I use the Isles of Wonder ceremony in a class about UK culture and current affairs, mainly because it provides a succinct and entertaining demonstration of British self-image — self-delusion and all — prior to the Brexit clusterfuck. I wouldn’t defend it as great art, but I am curious what the criticism of it is here. In the context of what subsequently happened to the UK it is surprisingly inclusive and political. It provides a pretty visceral representation of what the Industrial Revolution did to the country, and the appearance of Windrush as a cause for celebration in modern Britain (is that the issue? A jibe about the colonised making money from the coloniser?) prefigures aptly the emergence of the eponymous scandal.


  12. Nindokag
    April 29, 2019 @ 11:50 pm

    :clap: :clap: :clap: Bravo! This is brilliant!
    I’m really enjoying the puzzle aspect. There’s a couple i haven’t figured out yet:

    “we get stories like 🚗⬅️ or ➖ whose genius is…”
    (“Turn Left” and… “minus?” “black bar?” I’m gonna get it any minute now and then smack my forehead.)

    ” it constitutes an 👺 reactionary tendency”

    I’m completely stumped by what “an [Tengu Mask] reactionary tendency” could possibly mean.

    “its more 💡 version is not 👻 the 📺 version”

    This in contrast was perfectly clear. I would not read ghost-emoji as “haunting” if any other author wrote it, but I’ve read enough of Dr. Sandifer’s writing to be trained to expect phrases…

    As for the episode itself… the emoji robots gesture towards something relevant and timely, namely: the danger of building a system that optimizes for the wrong thing. By eliminating unhappy people they were taking the shortest path to their goal of raising average happiness. This is essentially what silicon valley has been guilty of doing over the last decade; think of youtube/facebook/twitter optimizing for “engagement” and what we get is rage-clicks, disinformation, epistemic bubbles and conspiracy-theory rabbit-holes.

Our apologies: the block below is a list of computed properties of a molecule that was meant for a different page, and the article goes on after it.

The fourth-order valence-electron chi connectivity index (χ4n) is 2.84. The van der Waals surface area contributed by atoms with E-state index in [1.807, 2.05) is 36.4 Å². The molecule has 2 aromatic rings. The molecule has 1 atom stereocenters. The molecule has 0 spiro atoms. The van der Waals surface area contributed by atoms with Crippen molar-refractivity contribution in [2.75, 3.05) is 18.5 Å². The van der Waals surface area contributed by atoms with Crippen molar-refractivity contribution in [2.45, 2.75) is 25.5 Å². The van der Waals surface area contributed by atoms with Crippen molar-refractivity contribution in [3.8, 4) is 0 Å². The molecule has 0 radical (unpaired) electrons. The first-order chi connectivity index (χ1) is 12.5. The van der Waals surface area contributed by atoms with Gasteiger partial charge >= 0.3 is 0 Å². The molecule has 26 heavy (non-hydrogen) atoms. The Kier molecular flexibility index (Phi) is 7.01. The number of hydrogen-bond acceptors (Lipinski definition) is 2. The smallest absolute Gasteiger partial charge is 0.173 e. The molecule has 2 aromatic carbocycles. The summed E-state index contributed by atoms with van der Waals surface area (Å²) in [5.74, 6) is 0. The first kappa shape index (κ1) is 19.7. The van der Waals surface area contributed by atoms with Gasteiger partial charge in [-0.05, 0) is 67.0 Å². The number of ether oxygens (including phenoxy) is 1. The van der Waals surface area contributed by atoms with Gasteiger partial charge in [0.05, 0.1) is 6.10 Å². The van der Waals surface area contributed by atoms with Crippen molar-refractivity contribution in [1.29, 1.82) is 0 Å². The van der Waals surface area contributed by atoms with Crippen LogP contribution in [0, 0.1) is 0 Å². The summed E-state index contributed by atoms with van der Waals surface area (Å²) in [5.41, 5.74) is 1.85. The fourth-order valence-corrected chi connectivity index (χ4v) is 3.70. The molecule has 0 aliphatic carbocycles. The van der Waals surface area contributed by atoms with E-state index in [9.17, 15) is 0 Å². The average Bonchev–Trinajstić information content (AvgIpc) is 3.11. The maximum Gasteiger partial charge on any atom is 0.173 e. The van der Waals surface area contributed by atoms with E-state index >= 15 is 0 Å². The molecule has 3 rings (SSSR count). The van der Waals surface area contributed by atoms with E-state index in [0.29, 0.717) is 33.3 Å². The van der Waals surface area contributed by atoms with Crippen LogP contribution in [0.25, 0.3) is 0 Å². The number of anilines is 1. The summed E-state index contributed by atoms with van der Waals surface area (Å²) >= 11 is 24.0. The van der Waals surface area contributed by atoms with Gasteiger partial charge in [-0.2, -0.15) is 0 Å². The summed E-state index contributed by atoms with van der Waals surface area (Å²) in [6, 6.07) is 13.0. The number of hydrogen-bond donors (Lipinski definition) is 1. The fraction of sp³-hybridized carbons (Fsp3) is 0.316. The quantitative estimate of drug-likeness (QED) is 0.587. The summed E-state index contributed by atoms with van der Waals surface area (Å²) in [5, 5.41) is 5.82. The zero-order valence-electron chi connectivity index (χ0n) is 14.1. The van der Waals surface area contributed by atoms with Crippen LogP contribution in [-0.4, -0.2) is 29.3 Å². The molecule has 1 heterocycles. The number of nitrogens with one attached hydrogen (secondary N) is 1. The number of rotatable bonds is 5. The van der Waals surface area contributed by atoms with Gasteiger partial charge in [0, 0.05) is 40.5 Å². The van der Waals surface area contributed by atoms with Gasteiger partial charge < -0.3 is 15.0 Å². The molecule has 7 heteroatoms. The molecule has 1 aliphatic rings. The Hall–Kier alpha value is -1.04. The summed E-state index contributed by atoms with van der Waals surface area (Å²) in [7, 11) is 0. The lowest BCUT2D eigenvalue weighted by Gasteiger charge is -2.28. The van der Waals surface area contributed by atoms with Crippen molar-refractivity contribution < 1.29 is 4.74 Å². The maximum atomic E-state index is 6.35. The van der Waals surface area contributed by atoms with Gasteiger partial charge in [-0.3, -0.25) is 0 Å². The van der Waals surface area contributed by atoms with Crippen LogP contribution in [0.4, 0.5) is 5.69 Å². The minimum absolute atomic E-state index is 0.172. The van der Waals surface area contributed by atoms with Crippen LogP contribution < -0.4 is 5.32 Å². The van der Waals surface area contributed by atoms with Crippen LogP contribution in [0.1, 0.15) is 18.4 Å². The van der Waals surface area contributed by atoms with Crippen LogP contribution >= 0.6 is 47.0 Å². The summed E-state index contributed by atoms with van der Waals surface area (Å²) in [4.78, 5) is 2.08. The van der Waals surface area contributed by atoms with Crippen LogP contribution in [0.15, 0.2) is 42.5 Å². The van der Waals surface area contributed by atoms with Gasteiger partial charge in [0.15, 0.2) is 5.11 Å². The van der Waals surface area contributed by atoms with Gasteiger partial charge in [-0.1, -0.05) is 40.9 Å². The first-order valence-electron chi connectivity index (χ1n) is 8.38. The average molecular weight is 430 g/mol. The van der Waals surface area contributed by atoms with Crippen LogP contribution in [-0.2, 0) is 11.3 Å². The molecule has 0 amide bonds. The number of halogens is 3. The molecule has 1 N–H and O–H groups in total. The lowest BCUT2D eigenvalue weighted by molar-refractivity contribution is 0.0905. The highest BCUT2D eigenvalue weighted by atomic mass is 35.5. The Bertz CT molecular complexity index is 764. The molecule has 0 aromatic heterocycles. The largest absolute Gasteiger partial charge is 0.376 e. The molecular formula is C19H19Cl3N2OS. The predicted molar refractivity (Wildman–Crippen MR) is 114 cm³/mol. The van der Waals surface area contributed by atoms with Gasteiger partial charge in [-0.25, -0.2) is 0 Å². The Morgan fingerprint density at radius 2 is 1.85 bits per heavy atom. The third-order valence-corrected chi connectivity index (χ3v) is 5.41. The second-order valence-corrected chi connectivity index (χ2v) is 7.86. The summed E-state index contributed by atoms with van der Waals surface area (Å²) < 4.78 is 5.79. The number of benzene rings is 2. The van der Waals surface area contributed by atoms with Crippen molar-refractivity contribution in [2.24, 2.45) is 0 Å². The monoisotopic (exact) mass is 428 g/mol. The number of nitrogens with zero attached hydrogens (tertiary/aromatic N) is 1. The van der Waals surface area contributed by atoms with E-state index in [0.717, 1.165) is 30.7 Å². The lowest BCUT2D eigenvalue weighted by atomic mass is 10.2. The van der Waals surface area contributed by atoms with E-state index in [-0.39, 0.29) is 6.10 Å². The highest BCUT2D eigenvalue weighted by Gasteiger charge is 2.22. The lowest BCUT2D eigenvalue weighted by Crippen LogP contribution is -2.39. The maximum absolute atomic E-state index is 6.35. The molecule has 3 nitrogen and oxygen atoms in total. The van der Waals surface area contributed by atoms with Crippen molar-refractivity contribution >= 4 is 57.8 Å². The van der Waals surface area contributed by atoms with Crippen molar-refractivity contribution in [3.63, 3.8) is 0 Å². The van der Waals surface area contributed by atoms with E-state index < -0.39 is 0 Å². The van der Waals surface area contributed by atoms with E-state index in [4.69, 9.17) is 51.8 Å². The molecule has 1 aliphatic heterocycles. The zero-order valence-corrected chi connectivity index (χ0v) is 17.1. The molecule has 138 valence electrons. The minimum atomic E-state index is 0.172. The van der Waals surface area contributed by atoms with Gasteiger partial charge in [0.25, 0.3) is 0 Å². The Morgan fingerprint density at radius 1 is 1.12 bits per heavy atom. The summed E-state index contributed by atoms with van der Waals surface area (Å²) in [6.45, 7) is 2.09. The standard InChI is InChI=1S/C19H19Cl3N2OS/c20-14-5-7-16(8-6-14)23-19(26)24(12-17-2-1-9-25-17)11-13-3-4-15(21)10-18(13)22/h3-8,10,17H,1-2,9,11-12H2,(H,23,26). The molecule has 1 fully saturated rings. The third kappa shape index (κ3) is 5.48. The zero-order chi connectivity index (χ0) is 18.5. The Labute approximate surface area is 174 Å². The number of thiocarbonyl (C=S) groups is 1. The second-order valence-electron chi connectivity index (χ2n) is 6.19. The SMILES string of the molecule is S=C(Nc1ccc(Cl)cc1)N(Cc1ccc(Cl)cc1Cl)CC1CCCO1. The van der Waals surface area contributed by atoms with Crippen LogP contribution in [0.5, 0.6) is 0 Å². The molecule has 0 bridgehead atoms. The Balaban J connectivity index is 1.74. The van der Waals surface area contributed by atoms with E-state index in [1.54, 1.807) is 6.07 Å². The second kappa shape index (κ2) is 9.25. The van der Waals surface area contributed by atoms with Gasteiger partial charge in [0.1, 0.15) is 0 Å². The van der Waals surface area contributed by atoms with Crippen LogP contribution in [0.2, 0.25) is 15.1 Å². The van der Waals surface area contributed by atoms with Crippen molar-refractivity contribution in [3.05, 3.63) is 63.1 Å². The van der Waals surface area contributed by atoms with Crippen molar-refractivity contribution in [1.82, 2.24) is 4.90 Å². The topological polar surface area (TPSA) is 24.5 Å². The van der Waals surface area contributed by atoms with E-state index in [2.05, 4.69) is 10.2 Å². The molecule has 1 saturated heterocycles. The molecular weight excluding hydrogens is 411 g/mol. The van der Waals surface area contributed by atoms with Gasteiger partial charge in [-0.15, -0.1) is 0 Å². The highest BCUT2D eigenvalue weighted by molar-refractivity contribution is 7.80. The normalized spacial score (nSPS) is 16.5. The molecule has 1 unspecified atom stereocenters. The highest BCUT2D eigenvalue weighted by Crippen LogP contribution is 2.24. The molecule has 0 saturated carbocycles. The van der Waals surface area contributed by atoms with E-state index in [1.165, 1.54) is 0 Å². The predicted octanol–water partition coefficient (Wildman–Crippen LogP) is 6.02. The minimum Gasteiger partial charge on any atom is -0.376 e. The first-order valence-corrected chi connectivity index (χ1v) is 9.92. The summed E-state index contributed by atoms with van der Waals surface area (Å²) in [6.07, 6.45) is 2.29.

I’d love to see an episode that was actually ABOUT that thing instead of just gesturing towards it. But the ending is the resolution of a completely different story (about treating the robots as an indigenous life form?) from the one that was set up. It doesn’t even add ress the same issues. It’s one of the most frustrating disconnects between brilliant set-up and non-sequitur resolution this side of “The Lie of the Land” or “Kerblam”. all three of those episodes are like negative “narrative substitution” — they take away the story we thought we were telling to substitute a worse one.


    • CJM123
      April 30, 2019 @ 11:56 am

      ➖ is “Flatline”. Took me a while to get that one.

      I just read 👺 as “masked” as opposed to 💥’s open one.

      I hope it isn’t too much against the spirit of things to openly unpick this in the comments though.


    • Kim
      April 30, 2019 @ 12:46 pm

      This took me ages as well but – “Flatline”


      • Kim
        April 30, 2019 @ 12:47 pm

        …. oh, bit late to the party here, heh


  13. Kit
    April 30, 2019 @ 6:04 pm

    “👩🏻‍🎤 don’t expect the 🇬🇧📺 to use things like 🍑 or 🍆 in a 👨‍👨‍👧‍👦 show, but from 😁 you wouldn’t 💭 that 🧐🤧😜 have things like 🦄, 🏵, or 🚡.”

    Well, 🚫 – it’s emoticons in 😁, not emoji (until the punchline of 🤑). 1️⃣ can speculate on whether this was simplification to quickly communicate with the broad audience, or just that FC🅱️ is 👴 as ⚽⚽🔮.

    Seconding the 👏👏 for this 📄, although Bill’s emoji didn’t show up in Chrome. ✂️🔜🔥🦊❗


    • Daibhid C
      May 3, 2019 @ 5:52 pm

      It doesn’t work in 🔥🦊 either, or at least not for me. I get 👩🏾‍[ ], since it doesn’t recognise the curly hair modifier for some reason. It also doesn’t recognise the red hair modifier so Amy is 👩🏻‍[ ] the first time and 👩🏼‍ [ ] the second.

      Weirdly, I can see them properly if I paste them into 🐦.


  14. Matthew Parsons
    May 1, 2019 @ 7:06 am

    The last two emojis in that Web Planet bit are the whole reason I read this blog. Bravo.


  15. Daibhid C
    May 1, 2019 @ 6:27 pm

    🦇💩, but in a 👍 way.


    • Daibhid C
      May 2, 2019 @ 7:42 pm